Day Forty Five

Talk about an action packed day.  Chris wakes me to the news that there’s a dolphin feeding in the bay.  It’s a bleary eyed dash (damn those bright night skies) to the fjord shore, binoculars in hand. 

At ground level, the fjord is glass still other than where the kittiwakes and enormous black backed gulls are taking advantage of the dolphin’s cast offs.  Fish are being encircled, jumping out of the water to get away, only to find snapping beaks waiting. Rough life being a fish then.  It’s a tiny dolphin, less than a metre it seems.  Chris saw it leap out of the water fully earlier, but I only see a fin emerge here and there.  

In the excitement, I’ve missed that our shore is not seaweed and rocks, but tiny mussels – millions of them, closed against the receding tide.  No wonder the oyster catchers on the shore are happily busy.  Our dolphin is joined by a larger one (mother maybe?) and the cacophony of birds, fish and dolphins starts again.

Chris is itching to get moving so there’s only time for a quick pat of a little sausage dog who’s stopped by, then we’re off.  As we drive along the fjord we see others fishing and the occasional fin or tell tale water wake and birdy chaos.  

The morning started sunny but we’re driving into a storm.  Fluffy white and ominous black clouds share the sky. A summer shower decends through the sunlight, creating a rainbow over the fjord.  Quite by chance we’re stopped when it emerges and we can see it from end to end over the water.  Rainbows are flatter here, not as arched as at home. It clearly is the effect of the longitude, the details of which are a later question for Google.

The Norwegians love a good bit of road and tunnel building and this section of the E6 is no exception.  Much of the area is under construction and we pass at least three new tunnels in progress.  At one of these, we stop for lunch.  Not great view but one of the few places we are able to, in amongst the road works. 

 It proves a fortuitous choice.  As I’m working the crispbread I hear Chris shout “reindeer!”. A herd of reindeer have jumped off the clifface onto the bitumen and are pelting down the road.  This is domestic herd: the two lead males wear bells.  Traffic slows and works around them.  I go into photo frenzy.  Moments later three more fly out and I finally have the wherewithall to video them.  Much happiness.  Love the reindeer and that they roam about freely with their fuzzy antlers. Desperate to pat them, especially the fuzziness.  Much squealing and excited chatter on my part for the rest of the day, to Chris’s amusement.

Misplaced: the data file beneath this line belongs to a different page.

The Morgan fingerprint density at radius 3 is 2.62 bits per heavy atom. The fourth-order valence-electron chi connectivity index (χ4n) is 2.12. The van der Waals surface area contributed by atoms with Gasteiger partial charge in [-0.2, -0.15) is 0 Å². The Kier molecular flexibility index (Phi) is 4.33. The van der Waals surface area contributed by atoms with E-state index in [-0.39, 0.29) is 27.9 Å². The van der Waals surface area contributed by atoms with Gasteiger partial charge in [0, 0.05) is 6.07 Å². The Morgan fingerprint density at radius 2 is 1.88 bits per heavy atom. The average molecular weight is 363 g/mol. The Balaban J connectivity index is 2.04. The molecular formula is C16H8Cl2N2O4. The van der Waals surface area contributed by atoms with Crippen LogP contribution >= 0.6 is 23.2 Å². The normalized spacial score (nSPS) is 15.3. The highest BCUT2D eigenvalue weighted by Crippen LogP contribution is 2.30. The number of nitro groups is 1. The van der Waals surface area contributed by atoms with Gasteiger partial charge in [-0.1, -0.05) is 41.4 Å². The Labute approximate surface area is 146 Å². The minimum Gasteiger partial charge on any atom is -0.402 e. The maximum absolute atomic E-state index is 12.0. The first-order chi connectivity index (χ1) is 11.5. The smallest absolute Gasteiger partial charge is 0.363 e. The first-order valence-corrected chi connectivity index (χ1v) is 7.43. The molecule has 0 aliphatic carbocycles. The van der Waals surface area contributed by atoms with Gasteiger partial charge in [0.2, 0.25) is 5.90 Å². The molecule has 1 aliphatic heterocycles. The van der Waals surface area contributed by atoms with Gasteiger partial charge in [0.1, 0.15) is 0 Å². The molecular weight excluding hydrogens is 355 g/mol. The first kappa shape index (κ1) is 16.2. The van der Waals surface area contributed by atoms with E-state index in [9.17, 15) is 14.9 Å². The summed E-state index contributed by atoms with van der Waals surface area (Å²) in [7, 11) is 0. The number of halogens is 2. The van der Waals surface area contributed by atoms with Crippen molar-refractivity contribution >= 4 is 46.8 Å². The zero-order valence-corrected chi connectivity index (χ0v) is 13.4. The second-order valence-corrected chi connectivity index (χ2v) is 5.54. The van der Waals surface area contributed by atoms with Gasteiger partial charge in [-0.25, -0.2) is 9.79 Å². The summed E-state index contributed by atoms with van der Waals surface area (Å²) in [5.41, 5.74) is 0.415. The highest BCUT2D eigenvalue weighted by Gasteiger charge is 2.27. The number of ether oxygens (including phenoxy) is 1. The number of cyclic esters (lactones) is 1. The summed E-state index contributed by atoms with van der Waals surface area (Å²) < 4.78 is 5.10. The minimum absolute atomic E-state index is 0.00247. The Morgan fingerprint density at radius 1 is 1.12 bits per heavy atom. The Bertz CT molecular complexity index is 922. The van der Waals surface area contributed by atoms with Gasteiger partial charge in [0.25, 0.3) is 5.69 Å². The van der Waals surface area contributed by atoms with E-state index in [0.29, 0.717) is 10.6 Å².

The reindeer are a complete bonus.  Our focus today is the museum at Alta.  This is a pretty special site, with rock art, ie, rock carvings, dating back to 5,000 BC to 2,000 BC. It was discovered by accident in the 1970s but is now a UNESCO protected site.  It’s pretty awesome.  The oldest art is high on the mountain, at sea level when it was carved, before all the glacial ice from the ice age had melted.  The work is navie art at its best.  Stick figures are drawn front on.  They hunt, sail and are shown in ceremonial pursuits.  Animals, bear, reindeer, elk and even a hare are shown in profile as are boats, more complex that one would have thought for the time.  Some of the older work has been painted in ochre, since frowned upon and is being slowly restored. 

The newer work is much lower on the mountainside, and on the other side of the harbour, linked by a walkway through the forest.  This work is more sophisticated, but there is less of it.  Fertility is depicted, women giving birth, pregnant reindeer and other creatures.  Boats start to look like modern designs, a few thousand years later.  The work then stops, without explanation.  

It’s quite satisfying, seeing ancient man depicted going about their business, their focus not much different to ours today.  Most fabulous are the bear footprints carved into the rock, shown moving through the three worlds that were believed in at the time – the spiritual, the earth and the underworld. It was believed bears could move freely between the three.

 These carvings were originally made in ferrous rich rocks – they would have stood out white against the red rock when first done.  Where’s a time machine when you need one? 

It rains partway through our tour making some things a bit tricky to see, but we manage.  There’s a display inside too, tracking migratory patterns of birds, slate production and other stone age artefacts from the area.  Well worth the visit.  

Despite it being quite late in the day, Chris feels he still some miles left to go up the E6.  This new stretch of road takes us deep into Finnmark, into Sami lands with the occasional teepee.  It’s an unusual landscape, open grassed plains and hills as far as the eye can see, with very little water, just the occasional stream.   

NordKapp eludes us again.  It’s just too far to do in what is left if the day.  We spend the night on the plain, the night even brighter than before, slashed by bright reds with what there is of a sunset. 

The most exciting news of the day, despite reindeer, rainbows and art that’s many thousands of years old, belongs to our friends Breigh and Andy who welcomed their first born into the world, a boy.  Welcome to the world little one.  Despite our flaws and the damage we’ve wrecked upon it, it’s still a wonderful place. You’re going to love it.

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